Another departure? Prisons' Tucker seeks new job
Ken Tucker has brought stability to the Florida Department of Corrections, but he might not be around much longer.
On the job for less than a year as chief of the nation's third-largest prison system, Tucker has told his senior staff and Gov. Rick Scott's office that he may leave as soon as October. He has applied for the directorship of an anti-drug initiative between the federal and state governments called the North Florida High Intensity Drug Trafficking Area (HIDTA), and has made his intentions very clear to senior staff in the agency and to Scott's people.
"He did apply for the position, and he spoke with the governor's office first," said Tucker's spokeswoman, Ann Howard.
Tucker's long career in the Florida Department of Law Enforcement may make him a logical fit for the new position: HIDTA works with FDLE in Northeast Florida on drug cases -- the kind Tucker worked on regularly earlier in his career. In addition, Tucker's roots are in that part of the state (he's a native of Bunnell and worked as a cop in Daytona Beach) and he and his wife are looking forward to living there once again, Howard said.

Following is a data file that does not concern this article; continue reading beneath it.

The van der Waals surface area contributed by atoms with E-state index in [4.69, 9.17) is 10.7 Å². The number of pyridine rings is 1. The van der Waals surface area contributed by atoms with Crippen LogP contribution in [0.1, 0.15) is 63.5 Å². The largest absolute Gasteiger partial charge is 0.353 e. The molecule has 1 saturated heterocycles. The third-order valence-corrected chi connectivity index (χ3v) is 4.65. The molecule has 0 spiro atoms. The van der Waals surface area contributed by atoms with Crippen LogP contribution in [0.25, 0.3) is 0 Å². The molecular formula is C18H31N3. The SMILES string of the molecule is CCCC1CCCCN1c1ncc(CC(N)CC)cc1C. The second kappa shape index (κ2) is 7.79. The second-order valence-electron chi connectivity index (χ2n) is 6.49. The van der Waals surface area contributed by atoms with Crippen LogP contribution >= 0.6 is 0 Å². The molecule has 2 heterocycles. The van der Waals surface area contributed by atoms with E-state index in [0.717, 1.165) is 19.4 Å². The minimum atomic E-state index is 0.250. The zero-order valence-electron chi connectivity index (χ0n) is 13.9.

Tucker would have been gone by next spring anyway: His retirement date under the state's DROP program is March 2013. Leaving sooner rather than later would give the governor's office time to groom a new prisons chief before the next legislative session begins next March. Tucker's replacement will be the sixth new secretary in six years, a dizzying level of turnover at such a large and important agency.
Tucker, 58, would be the eighth high-level agency head to depart since Scott took office 19 months ago. The national HIDTA director, Michael Gottlieb, works in the Office of National Drug Control Policy in the White House.
Even though he had no experience in corrections, Tucker was hired from FDLE to take over last August after Scott and his former chief of staff, Steve MacNamara, decided to dismiss Ed Buss, who had been highly recruited from Indiana but who soon ran afoul of the governor's office.